13 Answers You need to express the writer’s view in a different way. You do not have to translate word for word. Quote individual words and comment on their connotations (what the word makes you think of). Simile, personification, metaphor

14 Understanding Questions - Remember
You must answer questions in your own words. That doesn’t mean changing each word individually – just express the same idea but in a different way. If you quote, you will get 0!! You are not asked to analyse (techniques) but to show you UNDERSTAND the ideas.

15 Sample understanding questions
In your own words explain why some people think Facebook is dangerous. Give three reasons why social media sites can be damaging. Explain using your own words why the writer has used Lady Gaga as an example to show the influence that Twitter can have.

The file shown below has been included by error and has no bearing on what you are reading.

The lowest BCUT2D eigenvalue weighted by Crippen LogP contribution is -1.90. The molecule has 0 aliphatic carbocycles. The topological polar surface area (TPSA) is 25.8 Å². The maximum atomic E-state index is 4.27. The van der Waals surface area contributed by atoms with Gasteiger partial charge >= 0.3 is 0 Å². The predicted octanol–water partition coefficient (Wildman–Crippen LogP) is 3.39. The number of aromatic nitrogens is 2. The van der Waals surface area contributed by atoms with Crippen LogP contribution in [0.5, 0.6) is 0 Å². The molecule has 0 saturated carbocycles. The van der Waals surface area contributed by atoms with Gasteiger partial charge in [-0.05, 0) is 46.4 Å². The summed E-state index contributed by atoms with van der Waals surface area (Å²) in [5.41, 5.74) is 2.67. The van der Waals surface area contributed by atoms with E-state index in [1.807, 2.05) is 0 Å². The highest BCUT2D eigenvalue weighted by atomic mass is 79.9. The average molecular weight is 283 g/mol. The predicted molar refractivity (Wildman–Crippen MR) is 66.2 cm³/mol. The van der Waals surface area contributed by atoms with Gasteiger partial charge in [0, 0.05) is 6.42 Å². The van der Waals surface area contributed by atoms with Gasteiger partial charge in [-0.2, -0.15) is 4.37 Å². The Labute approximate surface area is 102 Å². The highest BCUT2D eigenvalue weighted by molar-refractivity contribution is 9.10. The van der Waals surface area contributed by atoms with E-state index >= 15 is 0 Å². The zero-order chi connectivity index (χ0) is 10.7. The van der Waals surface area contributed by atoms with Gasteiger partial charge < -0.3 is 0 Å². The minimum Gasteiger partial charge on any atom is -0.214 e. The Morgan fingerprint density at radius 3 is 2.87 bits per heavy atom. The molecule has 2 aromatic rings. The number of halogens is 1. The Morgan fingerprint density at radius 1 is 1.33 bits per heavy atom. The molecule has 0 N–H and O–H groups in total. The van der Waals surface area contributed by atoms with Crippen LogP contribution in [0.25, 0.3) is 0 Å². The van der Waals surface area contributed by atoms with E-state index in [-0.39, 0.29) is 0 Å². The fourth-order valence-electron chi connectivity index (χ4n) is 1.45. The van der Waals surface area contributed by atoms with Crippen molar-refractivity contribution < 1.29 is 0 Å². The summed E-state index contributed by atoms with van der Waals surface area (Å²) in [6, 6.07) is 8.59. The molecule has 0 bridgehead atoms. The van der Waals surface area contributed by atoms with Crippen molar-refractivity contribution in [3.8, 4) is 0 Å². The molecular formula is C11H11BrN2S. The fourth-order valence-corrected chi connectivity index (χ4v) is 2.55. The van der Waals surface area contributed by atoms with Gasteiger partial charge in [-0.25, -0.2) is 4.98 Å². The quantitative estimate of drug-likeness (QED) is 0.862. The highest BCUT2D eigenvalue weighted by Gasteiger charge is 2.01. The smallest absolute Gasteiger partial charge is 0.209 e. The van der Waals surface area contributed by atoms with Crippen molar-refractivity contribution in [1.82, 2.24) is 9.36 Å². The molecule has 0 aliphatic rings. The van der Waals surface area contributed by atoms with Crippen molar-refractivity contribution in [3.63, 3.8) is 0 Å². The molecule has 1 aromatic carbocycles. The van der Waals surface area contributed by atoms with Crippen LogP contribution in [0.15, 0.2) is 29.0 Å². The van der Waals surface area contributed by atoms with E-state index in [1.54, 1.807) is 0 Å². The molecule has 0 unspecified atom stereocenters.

16 Explain in your own words what the ‘general perception’ of children’s literature is. (Paragraph 2) 1 mark In your own words, what two pieces of information show the extent of Dahl’s popularity? (3) 2 marks In your own words explain the two sides of Dahl’s female characters. (10) 2 marks

17 The normal view of children's’ books is that they are pleasant and show an ideal image of childhood.
He has sold a huge amount of books in Britain. It has also been sold in plenty of other countries as well. Women in Dahl’s books are either extremely kind or they are cruel and frightening.

18 In your groups come up with at least 5 understanding questions.
You must write model answers for each one (Remember own words). Pay attention to the amount of marks for each question. If you are looking for two things you should offer 2 marks etc. You have 15 minutes

19 Swap questions with another group and answer them.
Hand back your completed questions. Mark the answers you have received.

20 Homework Find a newspaper article (Metro is fine)
Bring article and questions for Monday

21 ANALYSIS Imagery Questions
Today you will learn the technique required to answer imagery (A) questions. You will be able to put this into practice.

22 Can you remember the correct way to answer an imagery question?
What techniques should you be looking for? Similes, metaphors, personification…